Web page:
The Luckenbooth Brooch is an enduring Scottish symbol of love, friendship and good luck, strongly associated with Edinburgh. Traditionally made of silver and sometimes set with a Cairngorm or gemstones, the Luckenbooth design is typically heart-shaped, or two hearts intertwined, surmounted by a crown.
At Hayward and Stott, we are delighted to have created a stylish and contemporary Luckenbooth design that highlights our emphasis on creating bespoke, luxury items that can be used and enjoyed every day.
Traditions of the Lukenbooth
Traditionally, the brooch was gifted by a man to his sweetheart as a symbol of betrothal. Said to ease the pain of childbirth, it was often passed down from mother to daughter in Scottish families. The brooch was also known as a lucky charm that could protect the wearer from evil spirits and sometimes pinned to a newborn’s shawl to ward off the ‘sithean’ (fairy spirits).
The Luckenbooth brooch is of medieval Scottish origin with the earliest mention of one around the 15th Century. The design originated from the Luckenbooths, or ‘Luckenbuiths’ on the Edinburgh High Street which housed ‘Buith Raw’ (Scots for booth row), north of St Giles’ Kirk.
The ‘Luckenbuiths’ were lockable booths or stalls at street level that housed silver and goldsmiths, and where merchants would trade jewellery and trinkets. It was these original ‘Luckenbuiths’ where the Luckenbooth brooches found their name and established their reputation. It’s been said that soldiers would march down the Mile from Edinburgh castle and purchase a Luckenbooth for their sweetheart to keep until they returned from war.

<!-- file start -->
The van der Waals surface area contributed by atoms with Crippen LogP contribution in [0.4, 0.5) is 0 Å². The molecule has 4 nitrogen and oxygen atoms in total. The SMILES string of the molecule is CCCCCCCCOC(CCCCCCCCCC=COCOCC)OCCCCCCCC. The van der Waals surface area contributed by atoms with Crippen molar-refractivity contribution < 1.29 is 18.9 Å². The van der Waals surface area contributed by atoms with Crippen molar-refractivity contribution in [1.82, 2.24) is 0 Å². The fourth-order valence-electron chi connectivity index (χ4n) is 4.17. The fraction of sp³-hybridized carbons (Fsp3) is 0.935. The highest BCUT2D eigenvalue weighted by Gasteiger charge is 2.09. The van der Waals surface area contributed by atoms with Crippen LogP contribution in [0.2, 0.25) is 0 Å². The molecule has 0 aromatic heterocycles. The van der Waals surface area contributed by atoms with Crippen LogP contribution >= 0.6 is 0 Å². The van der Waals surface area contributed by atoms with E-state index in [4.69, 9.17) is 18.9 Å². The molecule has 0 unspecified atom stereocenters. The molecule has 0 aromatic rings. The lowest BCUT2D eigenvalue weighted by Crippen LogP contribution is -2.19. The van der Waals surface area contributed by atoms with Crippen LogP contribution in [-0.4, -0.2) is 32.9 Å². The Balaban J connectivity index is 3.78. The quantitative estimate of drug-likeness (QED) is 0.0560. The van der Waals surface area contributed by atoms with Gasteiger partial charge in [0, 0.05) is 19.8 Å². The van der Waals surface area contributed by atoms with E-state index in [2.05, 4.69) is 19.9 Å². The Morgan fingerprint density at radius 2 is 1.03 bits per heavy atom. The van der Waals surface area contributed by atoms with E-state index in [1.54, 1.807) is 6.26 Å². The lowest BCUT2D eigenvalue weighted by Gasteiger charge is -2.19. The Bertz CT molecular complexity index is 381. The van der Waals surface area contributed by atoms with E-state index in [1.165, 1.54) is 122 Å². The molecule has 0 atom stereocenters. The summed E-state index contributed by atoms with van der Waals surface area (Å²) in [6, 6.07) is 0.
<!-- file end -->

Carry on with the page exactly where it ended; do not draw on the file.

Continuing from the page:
Romantic inscriptions and the initials of the owner were often engraved on the back to celebrate a betrothal, such as, “Wrong not the heart whose joy thou art”, or “My heart you have and yours I crave” (from brooches designed around 1700 which remain part of a collection at the National Museum of Scotland).
The brooches continued to be popular within the Scottish aristocracy throughout the 18th and 19th centuries and were embellished with more elaborate design, sometimes enamelled or set with gemstones. Although the Victorian designs were beautiful, the simpler and more accessible versions of Luckenbooths continued to be a popular choice of charm within Scottish families.
From roughly 1850 onwards, the intertwined hearts came to be known as ‘Mary’s Brooches’ after Mary Queen of Scots gifted one to her husband Lord Darnley, as a symbol of her devotion. The two hearts were to resemble the letter M with a thistle fleur de lys added into the design, perhaps as a nod Scotland’s close historical connection with France.
Over the years, the Luckenbooth has also found its way into another lasting and popular Scottish tradition, ‘The Luckenbooth Brooch Dance’, a Scottish reel devised by John Bowie Dickson in 1968. Named after the history of the brooch, you’ll find it included in many a setup and down the country, celebrating its’ heritage.
The gift of a Brooch
Today, the Luckenbooth Brooch continues to be a prevalent choice for a wedding or Christening gift across the globe. They are an excellent choice when looking to for a memorable token, one steeped in Scottish tradition as an emblem of love, friendship and luck.
At Hayward and Stott, we are delighted to present our take on the traditional Luckenbooth Brooch, blending Scottish tradition with simple, elegant design.
The contemporary feel will elevate an outfit, worn on a lapel or pinned to a scarf as an eye-catching detail.